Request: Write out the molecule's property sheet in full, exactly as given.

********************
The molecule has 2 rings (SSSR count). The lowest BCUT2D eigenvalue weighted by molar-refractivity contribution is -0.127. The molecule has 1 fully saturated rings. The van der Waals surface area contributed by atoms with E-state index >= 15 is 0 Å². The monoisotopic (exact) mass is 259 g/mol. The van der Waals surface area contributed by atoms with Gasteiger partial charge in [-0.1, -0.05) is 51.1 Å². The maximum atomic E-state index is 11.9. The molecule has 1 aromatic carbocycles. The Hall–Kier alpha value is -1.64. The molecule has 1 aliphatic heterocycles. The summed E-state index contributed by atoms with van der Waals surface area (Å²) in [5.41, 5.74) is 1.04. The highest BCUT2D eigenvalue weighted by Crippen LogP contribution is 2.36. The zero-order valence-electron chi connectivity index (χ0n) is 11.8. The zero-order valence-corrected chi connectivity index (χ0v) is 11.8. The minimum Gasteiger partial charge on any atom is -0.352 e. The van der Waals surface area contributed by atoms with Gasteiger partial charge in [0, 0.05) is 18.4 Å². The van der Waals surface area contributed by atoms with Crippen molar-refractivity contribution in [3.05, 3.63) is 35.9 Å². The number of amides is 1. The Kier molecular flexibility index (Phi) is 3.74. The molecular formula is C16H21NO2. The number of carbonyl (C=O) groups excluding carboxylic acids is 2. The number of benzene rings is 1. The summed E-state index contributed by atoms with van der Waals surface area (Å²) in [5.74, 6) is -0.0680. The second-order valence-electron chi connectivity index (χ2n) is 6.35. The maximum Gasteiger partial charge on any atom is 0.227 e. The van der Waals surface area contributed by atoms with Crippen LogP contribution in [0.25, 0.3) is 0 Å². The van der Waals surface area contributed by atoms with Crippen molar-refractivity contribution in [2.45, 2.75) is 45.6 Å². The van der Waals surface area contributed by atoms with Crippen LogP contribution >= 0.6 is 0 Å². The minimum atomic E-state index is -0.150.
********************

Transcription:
The molecule has 2 rings (SSSR count). The lowest BCUT2D eigenvalue weighted by molar-refractivity contribution is -0.127. The molecule has 1 fully saturated rings. The van der Waals surface area contributed by atoms with E-state index >= 15 is 0 Å². The monoisotopic (exact) mass is 259 g/mol. The van der Waals surface area contributed by atoms with Gasteiger partial charge in [-0.1, -0.05) is 51.1 Å². The maximum atomic E-state index is 11.9. The molecule has 1 aromatic carbocycles. The Hall–Kier alpha value is -1.64. The molecule has 1 aliphatic heterocycles. The summed E-state index contributed by atoms with van der Waals surface area (Å²) in [5.41, 5.74) is 1.04. The highest BCUT2D eigenvalue weighted by Crippen LogP contribution is 2.36. The zero-order valence-electron chi connectivity index (χ0n) is 11.8. The zero-order valence-corrected chi connectivity index (χ0v) is 11.8. The minimum Gasteiger partial charge on any atom is -0.352 e. The van der Waals surface area contributed by atoms with Gasteiger partial charge in [0, 0.05) is 18.4 Å². The van der Waals surface area contributed by atoms with Crippen molar-refractivity contribution in [3.05, 3.63) is 35.9 Å². The number of amides is 1. The Kier molecular flexibility index (Phi) is 3.74. The molecular formula is C16H21NO2. The number of carbonyl (C=O) groups excluding carboxylic acids is 2. The number of benzene rings is 1. The summed E-state index contributed by atoms with van der Waals surface area (Å²) in [5.74, 6) is -0.0680. The second-order valence-electron chi connectivity index (χ2n) is 6.35. The maximum Gasteiger partial charge on any atom is 0.227 e. The van der Waals surface area contributed by atoms with Crippen LogP contribution in [0.25, 0.3) is 0 Å². The van der Waals surface area contributed by atoms with Crippen molar-refractivity contribution in [2.45, 2.75) is 45.6 Å². The van der Waals surface area contributed by atoms with Crippen LogP contribution >= 0.6 is 0 Å². The minimum atomic E-state index is -0.150.